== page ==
For the 33rd straight year, the Cranston East and Cranston West football teams put aside their rivalry and joined together in delivering turkeys to many shut-in senior citizens all across Cranston …
For the 33rd straight year, the Cranston East and Cranston West football teams put aside their rivalry and joined together in delivering turkeys to many shut-in senior citizens all across Cranston last Wednesday.
“It’s tradition and it’s great to show support for the city and Cranston athletics and just how beside our differences we can unite for a good cause,” West junior quarterback Cam Alves said.
This is the third consecutive year that the quarterback has participated in the event.
“It’s always good to give back,” Alves said. “And the people who support you, your community, it’s always good to give back and show that there’s love throughout because we as student athletes in the community, we have to make sure we provide a good example to everybody watching us.”
East senior quarterback Rayven DeOliveira has always enjoyed helping the less fortunate and explained how he and his mother would assist when he was a child.
“I’ve been doing it since I was younger with my mom,” DeOliveira said. “For Thanksgiving, we’d always give to the homeless because Thanksgiving is more about giving than getting. I know everyone likes to go out with their families and eat, but it’s really a great time to just sit back and see what other people’s lives are like that don’t have as much as we do. And it just gives us more appreciation for the things that we have and the things that we don’t have. Just keep working for where you want to be in life.”
“It’s a great tradition,” West head coach Tom Milewski added. “I did it as a player back in the 90s with coach Sal Capirchio, whose still in charge of it. And then, I did it as an assistant coach under coach (Steve) Stoehr. It’s definitely something that I think is good for the kids to get out and see what you can give back to the community. Because we always look for stuff from the community, it’s good to give back to the community.”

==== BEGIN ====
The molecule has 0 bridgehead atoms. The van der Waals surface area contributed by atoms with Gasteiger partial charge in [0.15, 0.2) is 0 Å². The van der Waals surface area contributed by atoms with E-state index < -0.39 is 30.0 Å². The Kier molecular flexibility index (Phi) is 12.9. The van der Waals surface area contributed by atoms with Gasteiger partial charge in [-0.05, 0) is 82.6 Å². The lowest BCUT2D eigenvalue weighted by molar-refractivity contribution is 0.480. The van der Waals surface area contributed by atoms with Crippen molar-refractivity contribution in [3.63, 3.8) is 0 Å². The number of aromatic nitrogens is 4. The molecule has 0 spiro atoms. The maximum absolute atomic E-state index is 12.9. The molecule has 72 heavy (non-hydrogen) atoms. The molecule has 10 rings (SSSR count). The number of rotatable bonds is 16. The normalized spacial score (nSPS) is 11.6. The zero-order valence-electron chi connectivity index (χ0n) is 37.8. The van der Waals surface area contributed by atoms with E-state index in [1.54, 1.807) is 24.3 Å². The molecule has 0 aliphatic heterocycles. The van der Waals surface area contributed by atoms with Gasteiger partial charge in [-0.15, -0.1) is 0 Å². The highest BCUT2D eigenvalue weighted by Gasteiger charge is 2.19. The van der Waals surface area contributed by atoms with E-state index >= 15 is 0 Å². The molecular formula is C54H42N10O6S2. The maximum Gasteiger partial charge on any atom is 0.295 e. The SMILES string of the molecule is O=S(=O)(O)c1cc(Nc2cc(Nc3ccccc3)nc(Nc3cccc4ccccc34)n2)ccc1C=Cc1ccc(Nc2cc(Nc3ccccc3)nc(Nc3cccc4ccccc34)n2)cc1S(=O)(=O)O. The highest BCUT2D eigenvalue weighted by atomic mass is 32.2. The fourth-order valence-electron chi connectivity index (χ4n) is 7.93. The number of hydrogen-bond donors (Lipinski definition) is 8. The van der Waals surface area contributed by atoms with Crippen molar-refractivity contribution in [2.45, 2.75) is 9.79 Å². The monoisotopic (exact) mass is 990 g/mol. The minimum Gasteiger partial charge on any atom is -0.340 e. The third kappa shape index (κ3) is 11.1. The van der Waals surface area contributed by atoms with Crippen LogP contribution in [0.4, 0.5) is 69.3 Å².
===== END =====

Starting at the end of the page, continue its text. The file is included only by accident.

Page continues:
The last couple of years the teams arrived to pick up the dinners at separate times, so this season they were a little surprised when they bumped into each other.
“We used to do it for many years and we always fit everybody in the room and it just shows you can do what you need to do together,” East head coach Tom Centore added. “Sports is fun, but I think when you do stuff in the community it’s even more important. I really do. I think this is what it’s all about. And, when the seniors see them, they really light up a lot.”
This year, the two teams started off the season together during the late summer and they closed it in unison when they faced off against each other on Saturday for the Thanksgiving Game. So, it was only right that they crossed paths again at the Senior Center.
“It was good to see because back in August we did the joint cookout,” Milewski explained. “So, we started the season together and we’re going to end the season together on Saturday afternoon at 1.”
Jeffrey Barone, Executive Director of Senior Services and his staff are thrilled to have the players come help them out during the holiday season.
“It’s a great honor to have both Cranston East and Cranston West here,” Barone said. “We’ve been doing the meals for 33 years for the shut-ins and every year Cranston East and Cranston West come on the day before Thanksgiving and they’re able to deliver the meals out to the homebound.”
“Normally, the next day’s the big rivalry game, so to get them in one room and do something good for the community is a great thing,” Barone continued. “The kids love it, the Mayor is always here, so we look forward to this every year. And my staff, Jennifer (Kevorkian) and Karen (Porto), they work very hard on preparing this.”
Mayor Allan Fung never gets tired of taking part in the rewarding affair.
“This is my 10th one and it’s always a great opportunity for both teams to come together before they do battle to help out our community,” Mayor Fung said. “Many of them are going to have the opportunity to not only battle on the field, but then be with their families. But, for one day, today, they’re helping out so many individuals that are shut-in and that might not have any family. And delivering food for them and spending a few minutes with them, just getting their chance to talk to them and provide a little sunshine in their lives on this day just before the holidays is nice. So, it’s a very special occasion, part of a great tradition that both teams have been part of for years now. And each football team member that has gone through it always appreciates what they do, getting a chance to meet some of our people in our community that need a little extra help during the holiday times.”